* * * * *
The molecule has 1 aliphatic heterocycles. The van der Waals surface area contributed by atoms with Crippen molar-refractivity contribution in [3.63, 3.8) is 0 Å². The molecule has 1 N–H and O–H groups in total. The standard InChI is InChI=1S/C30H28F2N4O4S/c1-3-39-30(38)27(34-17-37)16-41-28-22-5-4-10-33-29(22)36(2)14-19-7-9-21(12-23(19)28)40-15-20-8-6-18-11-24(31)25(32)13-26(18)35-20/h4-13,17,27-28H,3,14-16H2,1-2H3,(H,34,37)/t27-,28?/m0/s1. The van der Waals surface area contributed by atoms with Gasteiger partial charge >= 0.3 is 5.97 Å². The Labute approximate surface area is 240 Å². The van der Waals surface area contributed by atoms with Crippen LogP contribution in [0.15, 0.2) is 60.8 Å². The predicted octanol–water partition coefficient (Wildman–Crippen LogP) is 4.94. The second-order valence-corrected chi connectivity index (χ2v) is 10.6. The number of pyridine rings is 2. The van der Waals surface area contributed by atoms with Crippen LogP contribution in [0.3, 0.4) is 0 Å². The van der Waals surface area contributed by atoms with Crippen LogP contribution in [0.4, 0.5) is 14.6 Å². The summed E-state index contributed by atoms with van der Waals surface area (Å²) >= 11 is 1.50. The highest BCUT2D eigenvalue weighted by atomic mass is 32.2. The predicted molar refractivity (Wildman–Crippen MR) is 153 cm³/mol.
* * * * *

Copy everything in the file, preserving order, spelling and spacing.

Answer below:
The molecule has 1 aliphatic heterocycles. The van der Waals surface area contributed by atoms with Crippen molar-refractivity contribution in [3.63, 3.8) is 0 Å². The molecule has 1 N–H and O–H groups in total. The standard InChI is InChI=1S/C30H28F2N4O4S/c1-3-39-30(38)27(34-17-37)16-41-28-22-5-4-10-33-29(22)36(2)14-19-7-9-21(12-23(19)28)40-15-20-8-6-18-11-24(31)25(32)13-26(18)35-20/h4-13,17,27-28H,3,14-16H2,1-2H3,(H,34,37)/t27-,28?/m0/s1. The van der Waals surface area contributed by atoms with Gasteiger partial charge >= 0.3 is 5.97 Å². The Labute approximate surface area is 240 Å². The van der Waals surface area contributed by atoms with Crippen LogP contribution in [0.15, 0.2) is 60.8 Å². The predicted octanol–water partition coefficient (Wildman–Crippen LogP) is 4.94. The second-order valence-corrected chi connectivity index (χ2v) is 10.6. The number of pyridine rings is 2. The van der Waals surface area contributed by atoms with Crippen LogP contribution in [0.3, 0.4) is 0 Å². The van der Waals surface area contributed by atoms with Crippen LogP contribution in [0.4, 0.5) is 14.6 Å². The summed E-state index contributed by atoms with van der Waals surface area (Å²) >= 11 is 1.50. The highest BCUT2D eigenvalue weighted by atomic mass is 32.2. The predicted molar refractivity (Wildman–Crippen MR) is 153 cm³/mol.